“Your culture is like a vase, an antique handed to you by the people who came before you. You have a choice of what to do with this vase. Some people see it and tuck it away in their attic, it collects dust, it isn’t a part of their lives. Some people understand it’s importance, but aren’t aware of how to use it; they put it on their mantle, and stare at it daily. To them, it is a relic. There are some people, however, who see this vase, and say “I’m going to use this.”
They integrated it into their lives, they drink water out of it. They embrace its utilitarian purpose. Your culture is a vase and what are you going do with it? We don’t really know what. I don’t really know what to do with it. I’m still figuring it out, but SSB is its own kind of pottery, and through this music were trying to figure it out.”
A Talk with Himanshu Suri
Many of us were plugged into the creative force of Himanshu Suri aka Heems in the late 2000’s with the birth of Das Racist. A native of Queen’s, he spoke at USC that there he was able to experience a globe’s worth of cultures right within walking distance of his childhood home. “The two airports in New York are in Queens,” he said jokingly, “the cultures that exist in the area are all similar in their diversity, it’s the airplanes that are the weird part.” You don’t have to leave Queens to find the culture. And you don’t have to chase Heems to NYC to get a word with him, BG was lucky to grab his two sense right here in LA.
BG: Conversations with you and Riz often center around brownness and what that means on a global level, yet your experience is incredibly American and then on top of that, you’re a proud New Yorker. What does American Brownness mean to you? What are the privileges and disadvantages of not having the long colonial history of the Old World?
Heems: “I wouldn’t say my experience is incredibly American. “Incredibly American” to me evokes more Ford Trucks, apple pies, and baseball than I’ve seen in my life. My experience has been incredibly New York which I think has its own set of connotations that are far more diverse. I’m connected to that same, long, colonial history of the Old World whether through my being American or my being of Indian descent. To be honest this project was about learning those differences to break them down and it’s been effective in that I don’t think about things in these terms anymore – American, Indian, Pakistani, British. They all flow in and out of each other to me these days.”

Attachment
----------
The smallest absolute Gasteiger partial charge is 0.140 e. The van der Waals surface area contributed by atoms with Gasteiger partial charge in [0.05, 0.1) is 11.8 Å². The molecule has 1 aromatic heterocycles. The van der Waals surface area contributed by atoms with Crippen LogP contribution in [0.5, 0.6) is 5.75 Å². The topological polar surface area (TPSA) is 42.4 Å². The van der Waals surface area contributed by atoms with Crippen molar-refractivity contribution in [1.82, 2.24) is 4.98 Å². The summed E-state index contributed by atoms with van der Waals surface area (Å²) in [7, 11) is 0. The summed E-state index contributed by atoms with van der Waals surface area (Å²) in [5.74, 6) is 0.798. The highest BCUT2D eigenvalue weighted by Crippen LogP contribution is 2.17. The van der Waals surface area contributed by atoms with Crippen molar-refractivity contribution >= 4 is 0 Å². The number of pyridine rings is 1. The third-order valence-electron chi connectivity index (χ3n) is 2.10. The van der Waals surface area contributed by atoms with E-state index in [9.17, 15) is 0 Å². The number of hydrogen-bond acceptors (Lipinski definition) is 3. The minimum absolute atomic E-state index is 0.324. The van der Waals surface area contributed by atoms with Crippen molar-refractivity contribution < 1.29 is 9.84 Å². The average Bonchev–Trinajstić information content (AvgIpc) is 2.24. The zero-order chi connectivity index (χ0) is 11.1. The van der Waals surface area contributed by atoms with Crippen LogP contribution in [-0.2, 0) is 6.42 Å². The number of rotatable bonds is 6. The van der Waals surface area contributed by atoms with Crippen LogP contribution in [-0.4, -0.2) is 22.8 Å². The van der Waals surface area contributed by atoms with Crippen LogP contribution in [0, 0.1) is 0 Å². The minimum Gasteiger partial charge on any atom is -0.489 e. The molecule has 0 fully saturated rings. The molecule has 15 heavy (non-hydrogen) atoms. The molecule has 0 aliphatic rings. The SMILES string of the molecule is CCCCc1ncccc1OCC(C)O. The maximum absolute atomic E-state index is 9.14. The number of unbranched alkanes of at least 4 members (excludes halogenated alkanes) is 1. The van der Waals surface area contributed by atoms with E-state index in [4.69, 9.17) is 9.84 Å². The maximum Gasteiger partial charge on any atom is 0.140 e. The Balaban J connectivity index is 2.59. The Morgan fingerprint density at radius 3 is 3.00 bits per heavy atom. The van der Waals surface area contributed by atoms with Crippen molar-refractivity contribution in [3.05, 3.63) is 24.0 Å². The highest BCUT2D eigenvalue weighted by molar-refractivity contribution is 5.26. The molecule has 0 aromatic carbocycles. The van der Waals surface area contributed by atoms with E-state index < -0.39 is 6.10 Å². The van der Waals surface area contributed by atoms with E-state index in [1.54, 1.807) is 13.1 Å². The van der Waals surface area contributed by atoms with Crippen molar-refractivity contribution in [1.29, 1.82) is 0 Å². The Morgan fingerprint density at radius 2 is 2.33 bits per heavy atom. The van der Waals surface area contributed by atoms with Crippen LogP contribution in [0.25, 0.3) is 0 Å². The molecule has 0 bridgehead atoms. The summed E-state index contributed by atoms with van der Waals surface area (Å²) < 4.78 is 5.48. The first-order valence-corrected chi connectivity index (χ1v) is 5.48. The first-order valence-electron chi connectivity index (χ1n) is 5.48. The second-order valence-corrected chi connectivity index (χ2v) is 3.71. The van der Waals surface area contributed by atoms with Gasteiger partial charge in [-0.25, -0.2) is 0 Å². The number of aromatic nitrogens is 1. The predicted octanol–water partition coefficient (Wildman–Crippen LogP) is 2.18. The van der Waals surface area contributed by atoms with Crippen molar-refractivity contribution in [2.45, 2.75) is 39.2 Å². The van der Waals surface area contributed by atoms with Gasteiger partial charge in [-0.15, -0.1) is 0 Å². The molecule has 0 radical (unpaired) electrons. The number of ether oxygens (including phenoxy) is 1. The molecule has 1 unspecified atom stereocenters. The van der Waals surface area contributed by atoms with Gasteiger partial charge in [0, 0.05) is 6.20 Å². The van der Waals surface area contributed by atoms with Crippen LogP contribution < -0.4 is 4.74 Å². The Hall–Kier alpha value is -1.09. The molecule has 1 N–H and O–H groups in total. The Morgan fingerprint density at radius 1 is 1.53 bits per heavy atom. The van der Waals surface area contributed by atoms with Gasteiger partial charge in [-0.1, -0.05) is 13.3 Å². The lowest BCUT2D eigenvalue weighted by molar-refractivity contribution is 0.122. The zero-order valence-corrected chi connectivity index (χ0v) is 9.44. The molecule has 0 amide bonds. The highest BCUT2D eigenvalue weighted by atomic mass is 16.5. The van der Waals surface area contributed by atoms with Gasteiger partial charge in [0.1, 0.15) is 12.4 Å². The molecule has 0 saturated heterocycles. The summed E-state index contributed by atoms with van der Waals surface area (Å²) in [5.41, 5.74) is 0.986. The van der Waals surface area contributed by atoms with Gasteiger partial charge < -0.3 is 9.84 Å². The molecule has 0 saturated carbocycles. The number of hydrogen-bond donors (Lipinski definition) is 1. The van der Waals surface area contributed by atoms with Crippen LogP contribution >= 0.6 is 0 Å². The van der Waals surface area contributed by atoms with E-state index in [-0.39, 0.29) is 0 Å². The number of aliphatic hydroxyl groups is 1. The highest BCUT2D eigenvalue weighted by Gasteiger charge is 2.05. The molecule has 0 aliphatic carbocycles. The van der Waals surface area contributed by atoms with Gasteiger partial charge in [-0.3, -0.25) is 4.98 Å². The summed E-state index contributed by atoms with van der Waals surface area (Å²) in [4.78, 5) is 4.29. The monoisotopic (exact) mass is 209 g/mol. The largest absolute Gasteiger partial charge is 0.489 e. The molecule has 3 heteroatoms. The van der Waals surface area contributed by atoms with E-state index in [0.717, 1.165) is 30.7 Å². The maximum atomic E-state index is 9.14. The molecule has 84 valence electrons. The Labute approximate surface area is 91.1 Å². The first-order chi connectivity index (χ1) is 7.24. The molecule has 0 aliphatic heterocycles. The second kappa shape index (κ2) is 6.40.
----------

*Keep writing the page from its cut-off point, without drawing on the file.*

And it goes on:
BG: At the USC talk you mentioned that if our “oppressors” put up the physical borders between us, we shouldn’t go around and put up emotional or cultural walls. How do you reconcile the need for both distinct spaces for brown folk along with knowing there also needs to be a convergence between different people? Do you think your upbringing in Queens helped you understand the nuances of cultural convergence?
H: “My comment was more on our oppressors lumping us into one category whether Hindu, Muslim, and Sikh and how rather than reinforcing that mentality using it to strengthen bonds and fight oppression together. Instead of standing up and saying “I’m not Muslim”, to say what if I do identify with parts of Islam. I think Swet Shop Boys in many ways is about breaking down the walls between Hindu, Muslim, and Sikh many of our parents carried over with them from South Asia. That’s a lot of weight to carry around the world.”
BG: Talking about India, you pointed out the concept of fossilization- the India you now know is not the one your parents did, as they are now 20 or so years removed from the nation’s fast growth. You’ve seen the nation boom as you’ve grown up. How does that affect the relationship you have with your parents? Your culture? Your understanding of your nation’s history?
H: “Fossilization to me is more about my parents carrying that older India with them to New York and raising me with that set of understanding. Often I think about this in terms of communalism from U.P. being carried to New York. For me, in a way, traveling to India on a regular basis the past 5 years has been about un-fossilizing that way of thinking. Although, a lot of the conversation isn’t just about where you are but what class you’re a part of. While my folks watch a lot of satellite TV and understand that India has changed culturally, to them it’s only the rich people who have become more Western. And while my family in India and my parents in New York have seen financial growth, as middle-class Indians their beliefs are the same as they were 30+ years ago. So much of the focus of raising children in the diaspora has been growing financially while culturally remaining rooted in the past.”
BG: Brown kids aren’t usually allowed to dream big, and if they do, dreaming big as artists are even more taboo. You’ve accomplished a lot of your wildest dreams I’m sure- but what else is there? What’s that really crazy big dream or idea that you don’t even mention to people because on so many levels it’s f*cking insane?
H: “I still often feel like I shouldn’t dream big. Although if I want to do something I have no qualms mentioning it and then trying to achieve it. In the next ten years, I’d like to work on a novel and a restaurant. Then eventually I’d like to be some kind of spiritual guru figure who capitalizes on the spiritual insecurities of white people.”
April 20th, Live at Echoplex